Using IoT to support fleet management

The Internet of Things (IoT) connects products, assets and infrastructures and is driving new developments and innovations in most industries.

By connecting fleet vehicles to the Internet, new opportunities for business efficiency appear. Many companies have already connected theirs – General Motors is one example that has over 12 million IoT enabled cars. The rapid growth and countless benefits associated with this technology means that the industry is expected to be worth US$15,870 million by 2025, according to Market Research Hub.

Connected Vehicles

To thrive in competitive markets, fleet operators need current and accurate data to maximise the efficiency of each vehicle and driver. Using connected IoT technology such as telematics, operators can keep track of fleet productivity, as well as gaining valuable insight into driving behaviour and vehicle performance.

As IoT and artificial intelligence (AI) technology solutions become more prevalent, fleet-led industries are seeing numerous benefits:

  • By connecting to the cloud, vehicles can be monitored for faults and generate proactive maintenance updates. These intelligent vehicle assessment tools help reduce the cost of unplanned maintenance and unexpected vehicle downtime. Servicing is easier as instant alerts allow fleet managers to schedule maintenance at a convenient time for both the business and the driver.


  • In-cab coaching provides drivers with real-time feedback, so they can improve their performance in line with company health and safety standards. This data is also available to fleet managers who can proactively assess driver performance and behaviour to identify training needs, disciplinary issues, or to inform employee award schemes.


  • Duty of care is improved as intelligent fleets enable two-way communication, making it easier for head office to keep in touch with drivers. This can be used in various ways from monitoring wellbeing to providing emergency alerts about route choice or vehicle problems.


  • Connected vehicles are improving workplace efficiency and making life easier for drivers as more companies adopt electronic logging devices. These automated processes save hours of administration time previously spent filling out logbooks, timesheets and mileage forms. Connected devices using RFID, NFC, or Bluetooth technology also reduce vehicle loading times so drivers can spend less time stock checking and more time on the road, shortening delays and improving the customer experience.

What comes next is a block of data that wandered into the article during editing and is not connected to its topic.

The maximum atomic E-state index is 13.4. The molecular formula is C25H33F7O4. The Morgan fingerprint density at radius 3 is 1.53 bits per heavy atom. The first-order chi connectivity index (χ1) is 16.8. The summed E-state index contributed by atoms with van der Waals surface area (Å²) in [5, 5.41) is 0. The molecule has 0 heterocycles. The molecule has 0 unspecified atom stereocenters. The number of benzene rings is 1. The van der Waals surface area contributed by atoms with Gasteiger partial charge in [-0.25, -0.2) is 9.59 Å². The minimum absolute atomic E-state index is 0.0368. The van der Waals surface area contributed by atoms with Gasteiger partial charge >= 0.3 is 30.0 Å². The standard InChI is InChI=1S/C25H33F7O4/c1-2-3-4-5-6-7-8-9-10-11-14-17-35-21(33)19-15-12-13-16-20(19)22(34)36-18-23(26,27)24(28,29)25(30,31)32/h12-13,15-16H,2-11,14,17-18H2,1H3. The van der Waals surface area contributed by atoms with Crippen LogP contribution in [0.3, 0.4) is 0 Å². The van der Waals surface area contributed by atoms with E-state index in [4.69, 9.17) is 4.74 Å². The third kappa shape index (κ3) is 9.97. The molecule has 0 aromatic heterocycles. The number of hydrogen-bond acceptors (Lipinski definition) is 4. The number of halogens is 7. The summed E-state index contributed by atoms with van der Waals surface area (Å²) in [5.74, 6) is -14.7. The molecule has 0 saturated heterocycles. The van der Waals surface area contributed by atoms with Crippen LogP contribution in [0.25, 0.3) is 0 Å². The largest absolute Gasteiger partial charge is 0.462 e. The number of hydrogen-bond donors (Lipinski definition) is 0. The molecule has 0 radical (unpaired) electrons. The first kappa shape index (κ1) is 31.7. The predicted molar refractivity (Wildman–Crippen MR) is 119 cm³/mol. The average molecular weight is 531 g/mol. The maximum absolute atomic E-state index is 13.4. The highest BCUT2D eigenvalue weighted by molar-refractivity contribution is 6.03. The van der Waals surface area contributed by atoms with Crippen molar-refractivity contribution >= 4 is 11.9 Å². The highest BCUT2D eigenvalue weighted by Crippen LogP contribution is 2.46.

• Supply chain managers use live telematics to negotiate with suppliers by providing evidence of realistic mileage and driver behaviour. Costs can be saved on historically oversubscribed services, such as insurance, where telematics can offer vital data.

Connected Depots

Depots and supply chain managers who introduce IoT solutions experience significant improvements. Although asset tracking is not a new idea, new technologies provide more precise and accurate tracking data of individual items compared to periodic barcode scanning. Specifically, RFID tags allow for items to be accurately tracked at any point of the delivery journey.

IoT technology can improve the safety and security of assets and people by employing sensors to disable functionality until the asset is in a safe location. Functionality can also be used to improve in-house health and safety conditions by maintaining an optimal working environment. This powerful technology has the potential to save lives and money, as it lowers the risk of accidents within the supply chain as well as reducing the associated expenses.

Depot managers can use the IoT to maximise their capacity by analysing stock quantities in real-time and devising new ways to maximise efficiency. Regulatory requirements are a major part of supply chain performance; IoT data can be accessed on demand and eliminate human error, often leading to significant cost reductions and a more productive warehouse system. IoT connectivity is also entirely scalable, so the system and its data will not be adversely affected by rapid businesses growth.

While current technology relies on manual number crunching to identify data trends, the rise of AI will make gains even greater as depots become able to respond to stimuli almost instantly. Depots will also be able to reroute fleets and individual packages to alternative routes to maintain SLAs, efficiency and customer satisfaction.

A Connected Future

As IoT adoption grows, different parts of a fleet will connect intelligently and depots will be able to manage incoming and outgoing vehicles more effectively and optimise pallet and load movements. Trailers will be able to ‘talk’ to trucks and data gathered from the IoT will provide insights into load capacity, allowing for better fleet utilisation. Managers will also be able to identify areas where fuel is wasted – for example on shorter or less intensive routes.

Customers, drivers and supply chain managers are all set to reap the rewards of IoT integration, with fleets able to report issues quicker than ever, deliveries will be timelier and fully trackable, which will improve relations between stakeholders. Fewer journeys will be required as telematics provides information on load capacities and intelligent packing, further reducing overhead costs.


IoT is set to completely revolutionise the way supply chains and depots work. It is already being adopted by major players around the world and, with the sector growing, all businesses now have the chance to benefit from the many exciting opportunities possible in this new, hyper-connected world.

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